Lessons About Branding from IHOB and Mr. Peanut

Unless you’ve been unplugged or hiding under a rock, chances are you’ve heard about the death of Mr. Peanut. And chances are you probably didn’t care about him while he was alive, but you have thoughts about his death. If that’s the case, you’re definitely not alone.

Mr. Peanut, the 104-year-old Planters company mascot, has died after a traumatic road accident. Ads started running ahead of the Superbowl, but were paused in the wake of Kobe Bryant’s death in January. The announcement was made in news release as well as a series of tweets. The company confirmed his death is related to a commercial that aired during the Superbowl. That’s not the point….the point is that within an hour of the announcement on Twitter, #RIPPeanut was trending, and the buzz continued to grow.

How quickly the internet erupted is quite reminiscent of the 2018 IHOP campaign to change their name to IHOb, as it was also announced in a tweet. Initially, there was a great deal of speculation about what the “b” would stand for – with many people thinking “breakfast.” However, when they announced that it would stand for the International House of Burgers, social commentary started flying again.

Though the IHOb approach didn’t go over well on the ad awards circuit, it was a definite home run in terms of PR and marketing. Simply changing the P to a B had everyone, even late-night talk shows, discussing the brand.

Two Different Agencies – Similar Campaigns

The IHOb campaign was handled by Droga5, and the #RIPeanut was developed by VaynerMedia, but the reaction the campaigns received is highly similar. The major reason for this is the fact that both of them are iconic brands that are being disrupted. Doing so brings passion to the surface – a passion for the brands that most people don’t even realize they had.

What Can You Take From This?

Avoid Temptation to Speak About the Permanence

It’s crucial to remain quiet about how permanent your decision is – like renaming your restaurant or killing off the mascot you’ve had for more than 100 years. That silence is one of the most important parts of letting your audience start the conversation and let it go viral. If you try too hard to dictate the conversation, you won’t get the positive results you’re hoping for.

It’s not an easy thing to do. You will watch people debate the campaign, tear into pieces, make fun of it, and ultimately, misunderstanding it. While it’s tempting to jump in and defend it, you can’t. You want to make sure the world knows you were aware of the risk, but that you also knew what you were doing.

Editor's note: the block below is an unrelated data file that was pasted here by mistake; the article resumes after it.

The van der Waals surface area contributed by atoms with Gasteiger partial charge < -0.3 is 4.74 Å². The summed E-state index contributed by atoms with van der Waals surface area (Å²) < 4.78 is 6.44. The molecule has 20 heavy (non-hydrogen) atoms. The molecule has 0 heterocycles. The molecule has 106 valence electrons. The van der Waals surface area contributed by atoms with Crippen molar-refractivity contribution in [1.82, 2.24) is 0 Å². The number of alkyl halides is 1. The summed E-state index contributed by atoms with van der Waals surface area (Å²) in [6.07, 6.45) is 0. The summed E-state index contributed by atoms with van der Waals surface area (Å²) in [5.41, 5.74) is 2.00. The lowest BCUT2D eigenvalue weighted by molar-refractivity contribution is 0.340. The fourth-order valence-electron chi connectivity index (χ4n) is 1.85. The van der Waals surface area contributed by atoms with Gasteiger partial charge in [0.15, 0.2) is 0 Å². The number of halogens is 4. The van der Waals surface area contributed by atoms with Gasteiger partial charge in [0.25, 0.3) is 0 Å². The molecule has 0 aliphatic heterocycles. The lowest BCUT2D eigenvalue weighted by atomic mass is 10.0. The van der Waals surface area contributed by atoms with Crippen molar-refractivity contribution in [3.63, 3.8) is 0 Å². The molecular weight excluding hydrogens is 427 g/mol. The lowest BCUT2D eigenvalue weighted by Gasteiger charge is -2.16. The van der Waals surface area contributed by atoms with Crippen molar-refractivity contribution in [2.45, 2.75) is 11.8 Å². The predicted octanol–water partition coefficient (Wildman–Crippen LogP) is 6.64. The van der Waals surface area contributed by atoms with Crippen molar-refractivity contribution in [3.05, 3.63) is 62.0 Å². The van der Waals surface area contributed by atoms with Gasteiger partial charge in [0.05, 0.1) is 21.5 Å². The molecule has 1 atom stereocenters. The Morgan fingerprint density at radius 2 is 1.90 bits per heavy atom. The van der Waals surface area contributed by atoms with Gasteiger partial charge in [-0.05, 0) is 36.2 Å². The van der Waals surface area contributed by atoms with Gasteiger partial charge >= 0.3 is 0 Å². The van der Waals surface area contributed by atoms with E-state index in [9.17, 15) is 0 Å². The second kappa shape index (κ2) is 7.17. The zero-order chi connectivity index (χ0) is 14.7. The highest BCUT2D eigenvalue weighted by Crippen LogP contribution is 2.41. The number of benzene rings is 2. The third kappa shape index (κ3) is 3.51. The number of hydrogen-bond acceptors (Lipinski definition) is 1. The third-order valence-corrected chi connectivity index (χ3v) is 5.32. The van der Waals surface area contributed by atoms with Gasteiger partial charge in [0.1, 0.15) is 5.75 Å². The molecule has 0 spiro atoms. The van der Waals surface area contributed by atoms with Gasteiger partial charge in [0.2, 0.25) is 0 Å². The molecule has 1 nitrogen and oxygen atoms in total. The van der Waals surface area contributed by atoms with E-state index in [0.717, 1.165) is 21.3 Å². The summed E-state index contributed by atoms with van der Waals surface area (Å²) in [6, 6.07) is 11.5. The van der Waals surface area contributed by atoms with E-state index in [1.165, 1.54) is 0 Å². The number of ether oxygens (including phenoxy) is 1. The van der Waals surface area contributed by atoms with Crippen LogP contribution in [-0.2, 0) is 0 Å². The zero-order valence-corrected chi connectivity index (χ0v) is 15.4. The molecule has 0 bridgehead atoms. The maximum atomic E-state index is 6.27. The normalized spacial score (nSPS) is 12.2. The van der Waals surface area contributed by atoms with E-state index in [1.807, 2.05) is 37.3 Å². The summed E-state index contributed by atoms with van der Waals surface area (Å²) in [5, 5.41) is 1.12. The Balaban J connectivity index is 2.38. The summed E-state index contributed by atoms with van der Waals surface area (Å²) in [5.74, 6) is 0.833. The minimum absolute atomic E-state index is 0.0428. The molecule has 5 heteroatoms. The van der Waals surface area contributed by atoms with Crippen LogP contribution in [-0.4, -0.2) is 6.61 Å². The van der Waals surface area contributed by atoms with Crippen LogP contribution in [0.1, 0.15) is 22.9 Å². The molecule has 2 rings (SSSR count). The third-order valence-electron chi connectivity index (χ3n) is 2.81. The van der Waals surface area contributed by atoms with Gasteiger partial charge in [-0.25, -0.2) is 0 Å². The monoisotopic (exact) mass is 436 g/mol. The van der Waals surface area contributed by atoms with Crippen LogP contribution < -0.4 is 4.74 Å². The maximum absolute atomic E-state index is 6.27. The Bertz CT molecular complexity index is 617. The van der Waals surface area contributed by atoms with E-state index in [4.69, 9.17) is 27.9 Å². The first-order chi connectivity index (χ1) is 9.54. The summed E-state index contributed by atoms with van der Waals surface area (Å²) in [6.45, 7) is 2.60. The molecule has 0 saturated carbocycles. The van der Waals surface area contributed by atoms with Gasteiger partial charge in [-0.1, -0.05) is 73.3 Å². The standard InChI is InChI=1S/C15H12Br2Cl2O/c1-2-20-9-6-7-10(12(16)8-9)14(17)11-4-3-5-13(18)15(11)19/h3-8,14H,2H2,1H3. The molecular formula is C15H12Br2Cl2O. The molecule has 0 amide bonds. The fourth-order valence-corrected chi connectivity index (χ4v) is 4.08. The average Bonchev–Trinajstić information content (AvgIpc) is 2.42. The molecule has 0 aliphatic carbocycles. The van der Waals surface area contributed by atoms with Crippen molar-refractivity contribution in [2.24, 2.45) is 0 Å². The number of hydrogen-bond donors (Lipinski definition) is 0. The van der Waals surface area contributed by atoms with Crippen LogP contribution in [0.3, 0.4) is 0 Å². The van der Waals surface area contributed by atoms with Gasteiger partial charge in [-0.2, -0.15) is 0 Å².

As we saw with the #RIPeanut, Kool-Aid man’s tears caused the peanut plant to grow, and now Mr. Peanut is alive again as a baby peanut, with #babynut.

Create Engaging Stories While Watching the Metrics

During an era where topics can trend only for a matter of minutes before they fall again, it can be quite difficult to maintain that high level of conversation. That’s why you need to pay close attention to your social analytics to determine when the conversation starts to get quiet. Then, look for ways to get it back in the spotlight.

By monitoring your social analytics, it’s easier to see when the conversation peaks and when it’s starting to come down. If you wait another day, the conversation is done. Actively listening on social is a large part of a successful viral social campaign.

The biggest lesson, however, is that brands and agencies must be willing to take risks and look for fun ways to put their names and products into everyday conversation – even it if means letting things get a little funky.

Many people treat major brand mascots as something sacred. You’ll have more room than you might realize to play with that stuff and have fun doing it, so long as you’re working to service the greater good. It’s more important now than ever before to have a story that makes people want to talk about it. Doing things people are talking about makes your brand feel more innovative and current.

SEO virtuoso, CEO @Sachs Marketing Group. Focused on being of service to business owners - helping to better position them in the eyes of their audiences.

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